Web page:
While it was happening, and for a long time afterward, there was no doubt in my mind that 1985 was the worst year of my life. I wandered through it like a wounded animal, in so much darkness and pain that it would be well into the next decade, if not the next century, before I realized that nearly everything that happened that year would play a part in altering my life forever, in ways I could not in my wildest imaginings have foreseen.
It didn’t start out as badly as you might have thought. I was sad about Anne leaving, of course, but for the most part, I dealt with it by turning my grief into anger. How dare she, I grumbled to myself, desert me when the going got rough, leave me to scrounge through another hard mountain winter while she lolled about on the beach in Rio?
It was a hard winter, too; not a lot of snow, but what there was turned to ice during a hard freeze in December and stayed that way for months, turning the roads into a treacherous nightmare. The clear skies meant colder nighttime temperatures, making it a constant struggle to keep the house warm. The pipes froze and broke half a dozen times, which meant losing some or all of my water supply, and spending way too much time crawling around under the house with a flashlight, a wrench, a hacksaw, and a tin of PVC glue.
I brooded and seethed, totting up the injustices of the world and paying special attention to those I was sure had been visited on me. This kept me busy for the first couple weeks, by which time I’d decided to channel my energies into finishing the next issue of the Iron Peak Lookout.
I spent the rest of January pounding away at the typewriter, filling six pages, two more than my first issue. With money still in short supply, the extra printing costs were a problem, but I wasn’t going to let that stop me. I was on a mission, and I was going to make sure the world knew about it.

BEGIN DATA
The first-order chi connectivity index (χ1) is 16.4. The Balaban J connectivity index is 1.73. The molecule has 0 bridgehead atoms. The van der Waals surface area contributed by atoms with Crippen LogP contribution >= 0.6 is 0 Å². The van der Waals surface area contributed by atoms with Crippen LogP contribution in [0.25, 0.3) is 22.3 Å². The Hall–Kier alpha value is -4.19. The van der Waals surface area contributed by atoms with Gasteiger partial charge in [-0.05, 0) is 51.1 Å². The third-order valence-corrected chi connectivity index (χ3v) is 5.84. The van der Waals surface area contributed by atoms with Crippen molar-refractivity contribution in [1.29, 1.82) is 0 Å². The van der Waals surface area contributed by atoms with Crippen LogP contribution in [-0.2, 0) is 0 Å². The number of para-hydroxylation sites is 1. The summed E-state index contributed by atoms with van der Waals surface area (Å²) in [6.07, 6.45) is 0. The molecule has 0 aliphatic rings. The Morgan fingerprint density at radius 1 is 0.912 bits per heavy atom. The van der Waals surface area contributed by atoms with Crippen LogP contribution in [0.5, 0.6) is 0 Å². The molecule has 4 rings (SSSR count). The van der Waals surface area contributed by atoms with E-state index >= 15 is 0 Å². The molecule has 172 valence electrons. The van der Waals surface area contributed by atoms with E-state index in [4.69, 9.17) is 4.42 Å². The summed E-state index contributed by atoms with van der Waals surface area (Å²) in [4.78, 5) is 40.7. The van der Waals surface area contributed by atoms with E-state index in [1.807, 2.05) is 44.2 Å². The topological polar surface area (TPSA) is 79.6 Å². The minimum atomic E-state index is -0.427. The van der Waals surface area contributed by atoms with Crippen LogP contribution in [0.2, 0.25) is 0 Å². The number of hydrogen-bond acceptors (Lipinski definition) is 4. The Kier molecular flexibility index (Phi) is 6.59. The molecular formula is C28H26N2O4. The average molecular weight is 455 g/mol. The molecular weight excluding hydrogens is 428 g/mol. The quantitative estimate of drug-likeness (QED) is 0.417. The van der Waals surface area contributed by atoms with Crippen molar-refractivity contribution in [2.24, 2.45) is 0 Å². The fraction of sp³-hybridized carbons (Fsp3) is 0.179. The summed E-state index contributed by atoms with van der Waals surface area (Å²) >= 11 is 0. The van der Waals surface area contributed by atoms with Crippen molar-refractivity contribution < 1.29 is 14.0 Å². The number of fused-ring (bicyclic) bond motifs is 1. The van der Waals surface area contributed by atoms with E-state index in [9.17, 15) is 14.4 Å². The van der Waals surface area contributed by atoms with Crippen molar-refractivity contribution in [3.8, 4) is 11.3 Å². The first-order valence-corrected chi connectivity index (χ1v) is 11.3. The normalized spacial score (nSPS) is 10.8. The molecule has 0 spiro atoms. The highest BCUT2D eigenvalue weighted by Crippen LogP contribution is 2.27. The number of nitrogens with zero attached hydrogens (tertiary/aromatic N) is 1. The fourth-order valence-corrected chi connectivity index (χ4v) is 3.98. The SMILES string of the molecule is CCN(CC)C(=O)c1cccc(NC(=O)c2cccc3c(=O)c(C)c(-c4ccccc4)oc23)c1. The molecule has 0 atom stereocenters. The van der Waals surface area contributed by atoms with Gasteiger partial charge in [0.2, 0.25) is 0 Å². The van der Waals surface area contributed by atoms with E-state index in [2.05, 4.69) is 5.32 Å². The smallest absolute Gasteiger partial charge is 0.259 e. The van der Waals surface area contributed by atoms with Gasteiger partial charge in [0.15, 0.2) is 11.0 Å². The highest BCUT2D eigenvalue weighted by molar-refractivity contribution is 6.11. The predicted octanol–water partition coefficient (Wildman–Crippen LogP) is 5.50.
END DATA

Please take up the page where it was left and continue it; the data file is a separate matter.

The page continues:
As someone who’d loved newspapers all his life, I was still reeling from the idea that people would be less than thrilled by the emergence of a new one that focused on their own community. “When I first decided to publish the Lookout,” I wrote, “I expected that it would cause some controversy. I was not disappointed.”
But I was shocked, I went on, that what people were objecting to most was not what was being said in the Lookout, but that it was being said at all. It wasn’t necessarily that they thought I was wrong or mistaken in my views, it was that they didn’t want me having views at all. At least not publicly.
“The advantages of an informed community outweigh the dangers posed by an increased outside awareness of our existence,” I said defiantly, going on to claim that people were being naïve if they thought those who wished to do us harm were not “already very well informed about what goes on up here in the hills.”
These sentiments sounded perfectly reasonable to me, but to opponents of the Lookout, they were like waving the proverbial red rag. The new issue had barely been out a day when I started hearing that certain people were very, very angry with me and that I had better “watch my step.”
I might have been more frightened if I’d personally encountered the people who were threatening me, but I stayed home most of the time, only leaving my land when necessary. This wasn’t the so much because of fear; it was more a sense that as a single man, I was no longer as welcome among my friends and neighbors, all of whom had families, as I’d been when I was part of a couple.
Even before Anne left, I’d heard talk about what happened to mountain men who lost their wives or girlfriends. “They sit up there getting crazier and crazier,” someone had said, “year after year, at first drinking a little too much and then drinking way too much, until they can’t talk to anyone but themselves, and eventually they can’t even manage that.”
I’d met men who matched this description, who every time I’d run into them on the road would launch into some convoluted version of the same story they’d told me the last time I saw them. Determined not to end up that way, I cut back drastically on my own drinking and drug use. Under almost any circumstances that would have been a good idea, but it also left me more painfully aware of how dismal my life was becoming.
And yet, things weren’t really that bad, were they? True, I had to economize in ways that I hadn’t for years, at times having to calculate whether I could afford the couple gallons of gas necessary for a trip to town and back. And the dull, aching pain of having been left alone, wondering when or if that solitude would ever end, was a near-constant presence.